It may be the difference in climate. From pics I have seen of your spot it seems quite dry, almost desert. I live where 20% of the world's supply of fresh water is. Seems like there is always something blooming here. Even the goldenrod and fall aster still bloom after a frost.

For me it has worked well, but definitely my situation is much different than yours.

Jay
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annette
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« Reply #10 on: August 09, 2010, 11:45:39 AM »

That is so true Jay. Here it is so dry and nothing is in bloom.  I get very little honey every year around here.

Good information Jay on why you don't have any robbing.

Annette
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skflyfish
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« Reply #11 on: August 16, 2010, 10:57:38 AM »

Just an update on this little swarm.

Left them at the site just over a week to settle in and build. Brought them home last night and checked them this morning.

In just over a week they have drawn out 4 frames of foundation and have a frame of capped brood already. They have uncapped honey and pollen. They are in overdrive, this late swarm is.

Jay
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annette
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« Reply #12 on: August 17, 2010, 01:14:29 AM »

Good News Jay. Hopefully they will build up for winter.

Good Luck
Annette
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skflyfish
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« Reply #13 on: August 17, 2010, 12:14:27 PM »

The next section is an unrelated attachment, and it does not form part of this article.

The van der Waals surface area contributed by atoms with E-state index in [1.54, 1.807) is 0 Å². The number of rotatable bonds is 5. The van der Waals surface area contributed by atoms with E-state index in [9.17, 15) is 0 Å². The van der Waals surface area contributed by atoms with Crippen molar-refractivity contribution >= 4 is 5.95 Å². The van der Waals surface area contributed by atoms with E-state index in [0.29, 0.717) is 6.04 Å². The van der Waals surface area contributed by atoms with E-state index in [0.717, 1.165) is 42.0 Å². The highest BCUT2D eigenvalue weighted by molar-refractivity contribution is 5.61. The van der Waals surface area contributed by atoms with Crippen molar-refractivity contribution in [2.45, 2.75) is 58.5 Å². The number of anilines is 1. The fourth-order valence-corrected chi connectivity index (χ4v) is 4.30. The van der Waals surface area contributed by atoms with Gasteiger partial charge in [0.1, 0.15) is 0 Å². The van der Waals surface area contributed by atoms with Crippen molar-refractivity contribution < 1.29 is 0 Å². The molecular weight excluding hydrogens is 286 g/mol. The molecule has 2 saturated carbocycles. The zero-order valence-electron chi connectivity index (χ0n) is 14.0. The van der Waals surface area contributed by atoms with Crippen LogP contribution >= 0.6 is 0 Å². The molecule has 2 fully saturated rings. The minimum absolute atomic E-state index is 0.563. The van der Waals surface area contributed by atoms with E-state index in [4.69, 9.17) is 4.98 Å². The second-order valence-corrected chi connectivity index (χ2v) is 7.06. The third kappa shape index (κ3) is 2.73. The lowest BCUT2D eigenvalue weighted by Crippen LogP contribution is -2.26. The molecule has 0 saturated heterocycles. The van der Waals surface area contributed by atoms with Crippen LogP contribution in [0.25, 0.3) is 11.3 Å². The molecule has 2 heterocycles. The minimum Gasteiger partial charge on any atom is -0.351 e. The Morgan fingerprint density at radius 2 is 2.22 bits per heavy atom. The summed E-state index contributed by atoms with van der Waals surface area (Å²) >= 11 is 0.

Thanks Annette.

This is going to be an interesting swarm. They spent 3 or 4 days moving from tree to tree, but never found a suitable site to get established. When I went back the original night with baggies of 2:1, they were already bringing in pollen (bright red, maybe cardinal flower) and seemed to be coving the new foundation.

When I examined them yesterday I was hoping to see some eggs and small larva. I was quite shocked at the number of capped brood and drawn out frames. I went back to Michael Bush's bee math page and it states that workers are capped at 9 days +/- 1 day. Yesterday was 9 days. That means she was laying in the depression of the foundation and making the workers draw the cells around the egg and larva. The queen must really sense the urgency of the situation by laying in the depression of new foundation.  The capped cells were not as thick as one would normally find. Some of the feral bees I say yesterday were quite short in the abdomen. I am wondering if the first batch of workers will be the same way.

Swarms alway seem to build faster than splits, but this swarm will be especially interesting to see how it plays out.

Jay
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beee farmer
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« Reply #14 on: August 17, 2010, 12:17:35 PM »

Fish,
 The reason they keep going back to the wild rose bush is the queen was once there and there is residual "Come Hither" pheremone on it. 
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skflyfish
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« Reply #15 on: August 17, 2010, 01:27:52 PM »

Farmer,

Makes sense, though every time I cut off a section, the just moved down. I think a few rain storms finally washed th scent away.

Thx,

Jay